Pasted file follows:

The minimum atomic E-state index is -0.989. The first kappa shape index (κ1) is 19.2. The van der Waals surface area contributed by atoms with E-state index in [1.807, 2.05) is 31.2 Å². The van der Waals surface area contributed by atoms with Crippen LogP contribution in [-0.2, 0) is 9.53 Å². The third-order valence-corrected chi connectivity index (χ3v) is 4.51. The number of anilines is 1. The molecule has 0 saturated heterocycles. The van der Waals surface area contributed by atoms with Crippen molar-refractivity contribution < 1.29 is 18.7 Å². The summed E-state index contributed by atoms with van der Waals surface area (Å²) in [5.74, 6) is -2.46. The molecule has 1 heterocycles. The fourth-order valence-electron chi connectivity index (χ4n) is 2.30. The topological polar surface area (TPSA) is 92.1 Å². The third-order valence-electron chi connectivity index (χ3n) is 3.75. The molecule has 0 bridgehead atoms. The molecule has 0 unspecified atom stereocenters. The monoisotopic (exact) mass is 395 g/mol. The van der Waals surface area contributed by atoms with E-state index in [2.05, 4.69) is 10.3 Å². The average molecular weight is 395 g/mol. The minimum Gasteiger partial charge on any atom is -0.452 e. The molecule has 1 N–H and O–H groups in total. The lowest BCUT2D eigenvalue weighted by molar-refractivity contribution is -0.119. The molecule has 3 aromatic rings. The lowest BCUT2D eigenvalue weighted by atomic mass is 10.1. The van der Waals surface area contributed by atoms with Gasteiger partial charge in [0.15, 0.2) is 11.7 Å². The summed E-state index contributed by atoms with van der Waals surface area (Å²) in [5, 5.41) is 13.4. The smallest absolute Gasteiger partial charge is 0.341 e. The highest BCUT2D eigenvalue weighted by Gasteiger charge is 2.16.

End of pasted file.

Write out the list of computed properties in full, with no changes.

The minimum atomic E-state index is -0.989. The first kappa shape index (κ1) is 19.2. The van der Waals surface area contributed by atoms with E-state index in [1.807, 2.05) is 31.2 Å². The van der Waals surface area contributed by atoms with Crippen LogP contribution in [-0.2, 0) is 9.53 Å². The third-order valence-corrected chi connectivity index (χ3v) is 4.51. The number of anilines is 1. The molecule has 0 saturated heterocycles. The van der Waals surface area contributed by atoms with Crippen molar-refractivity contribution < 1.29 is 18.7 Å². The summed E-state index contributed by atoms with van der Waals surface area (Å²) in [5.74, 6) is -2.46. The molecule has 1 heterocycles. The fourth-order valence-electron chi connectivity index (χ4n) is 2.30. The topological polar surface area (TPSA) is 92.1 Å². The third-order valence-electron chi connectivity index (χ3n) is 3.75. The molecule has 0 bridgehead atoms. The molecule has 0 unspecified atom stereocenters. The monoisotopic (exact) mass is 395 g/mol. The van der Waals surface area contributed by atoms with E-state index in [2.05, 4.69) is 10.3 Å². The average molecular weight is 395 g/mol. The minimum Gasteiger partial charge on any atom is -0.452 e. The molecule has 1 N–H and O–H groups in total. The lowest BCUT2D eigenvalue weighted by molar-refractivity contribution is -0.119. The molecule has 3 aromatic rings. The lowest BCUT2D eigenvalue weighted by atomic mass is 10.1. The van der Waals surface area contributed by atoms with Gasteiger partial charge in [0.15, 0.2) is 11.7 Å². The summed E-state index contributed by atoms with van der Waals surface area (Å²) in [5, 5.41) is 13.4. The smallest absolute Gasteiger partial charge is 0.341 e. The highest BCUT2D eigenvalue weighted by Gasteiger charge is 2.16.